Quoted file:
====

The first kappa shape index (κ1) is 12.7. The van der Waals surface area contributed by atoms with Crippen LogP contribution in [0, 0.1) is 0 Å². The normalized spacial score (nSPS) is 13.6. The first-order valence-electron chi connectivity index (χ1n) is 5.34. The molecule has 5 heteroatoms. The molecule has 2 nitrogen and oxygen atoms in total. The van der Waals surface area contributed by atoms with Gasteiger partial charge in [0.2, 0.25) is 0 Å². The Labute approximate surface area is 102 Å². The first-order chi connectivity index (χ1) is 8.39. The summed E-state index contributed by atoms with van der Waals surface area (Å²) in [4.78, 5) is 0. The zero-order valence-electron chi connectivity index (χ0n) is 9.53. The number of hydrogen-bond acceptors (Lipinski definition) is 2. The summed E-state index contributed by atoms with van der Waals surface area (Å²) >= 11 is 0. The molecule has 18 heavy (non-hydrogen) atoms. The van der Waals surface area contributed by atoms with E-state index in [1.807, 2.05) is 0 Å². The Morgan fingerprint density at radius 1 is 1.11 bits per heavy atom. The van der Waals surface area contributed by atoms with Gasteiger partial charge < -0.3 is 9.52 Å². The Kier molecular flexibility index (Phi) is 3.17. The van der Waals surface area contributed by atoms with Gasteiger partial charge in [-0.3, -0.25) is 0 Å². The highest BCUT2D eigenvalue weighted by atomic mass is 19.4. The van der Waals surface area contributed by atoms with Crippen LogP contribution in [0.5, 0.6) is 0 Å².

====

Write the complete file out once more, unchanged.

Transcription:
The first kappa shape index (κ1) is 12.7. The van der Waals surface area contributed by atoms with Crippen LogP contribution in [0, 0.1) is 0 Å². The normalized spacial score (nSPS) is 13.6. The first-order valence-electron chi connectivity index (χ1n) is 5.34. The molecule has 5 heteroatoms. The molecule has 2 nitrogen and oxygen atoms in total. The van der Waals surface area contributed by atoms with Gasteiger partial charge in [0.2, 0.25) is 0 Å². The Labute approximate surface area is 102 Å². The first-order chi connectivity index (χ1) is 8.39. The summed E-state index contributed by atoms with van der Waals surface area (Å²) in [4.78, 5) is 0. The zero-order valence-electron chi connectivity index (χ0n) is 9.53. The number of hydrogen-bond acceptors (Lipinski definition) is 2. The summed E-state index contributed by atoms with van der Waals surface area (Å²) >= 11 is 0. The molecule has 18 heavy (non-hydrogen) atoms. The van der Waals surface area contributed by atoms with E-state index in [1.807, 2.05) is 0 Å². The Morgan fingerprint density at radius 1 is 1.11 bits per heavy atom. The van der Waals surface area contributed by atoms with Gasteiger partial charge < -0.3 is 9.52 Å². The Kier molecular flexibility index (Phi) is 3.17. The van der Waals surface area contributed by atoms with Gasteiger partial charge in [-0.3, -0.25) is 0 Å². The highest BCUT2D eigenvalue weighted by atomic mass is 19.4. The van der Waals surface area contributed by atoms with Crippen LogP contribution in [0.5, 0.6) is 0 Å².